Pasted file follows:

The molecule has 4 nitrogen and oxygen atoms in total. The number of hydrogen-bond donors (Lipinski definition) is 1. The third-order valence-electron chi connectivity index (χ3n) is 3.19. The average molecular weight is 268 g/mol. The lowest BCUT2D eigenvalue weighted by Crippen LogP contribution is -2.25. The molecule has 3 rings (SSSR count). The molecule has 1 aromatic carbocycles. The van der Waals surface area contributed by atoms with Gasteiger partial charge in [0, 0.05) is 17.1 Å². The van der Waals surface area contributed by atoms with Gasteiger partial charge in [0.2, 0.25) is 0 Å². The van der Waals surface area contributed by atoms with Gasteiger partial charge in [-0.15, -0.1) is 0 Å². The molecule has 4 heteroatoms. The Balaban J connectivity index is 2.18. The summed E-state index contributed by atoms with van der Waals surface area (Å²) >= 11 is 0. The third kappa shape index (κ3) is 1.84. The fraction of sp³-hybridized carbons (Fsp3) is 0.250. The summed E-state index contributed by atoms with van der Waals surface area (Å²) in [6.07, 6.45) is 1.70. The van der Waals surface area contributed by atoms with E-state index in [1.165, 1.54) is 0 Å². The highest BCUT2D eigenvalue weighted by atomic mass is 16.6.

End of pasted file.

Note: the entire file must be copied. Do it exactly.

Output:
The molecule has 4 nitrogen and oxygen atoms in total. The number of hydrogen-bond donors (Lipinski definition) is 1. The third-order valence-electron chi connectivity index (χ3n) is 3.19. The average molecular weight is 268 g/mol. The lowest BCUT2D eigenvalue weighted by Crippen LogP contribution is -2.25. The molecule has 3 rings (SSSR count). The molecule has 1 aromatic carbocycles. The van der Waals surface area contributed by atoms with Gasteiger partial charge in [0, 0.05) is 17.1 Å². The van der Waals surface area contributed by atoms with Gasteiger partial charge in [0.2, 0.25) is 0 Å². The van der Waals surface area contributed by atoms with Gasteiger partial charge in [-0.15, -0.1) is 0 Å². The molecule has 4 heteroatoms. The Balaban J connectivity index is 2.18. The summed E-state index contributed by atoms with van der Waals surface area (Å²) >= 11 is 0. The third kappa shape index (κ3) is 1.84. The fraction of sp³-hybridized carbons (Fsp3) is 0.250. The summed E-state index contributed by atoms with van der Waals surface area (Å²) in [6.07, 6.45) is 1.70. The van der Waals surface area contributed by atoms with E-state index in [1.165, 1.54) is 0 Å². The highest BCUT2D eigenvalue weighted by atomic mass is 16.6.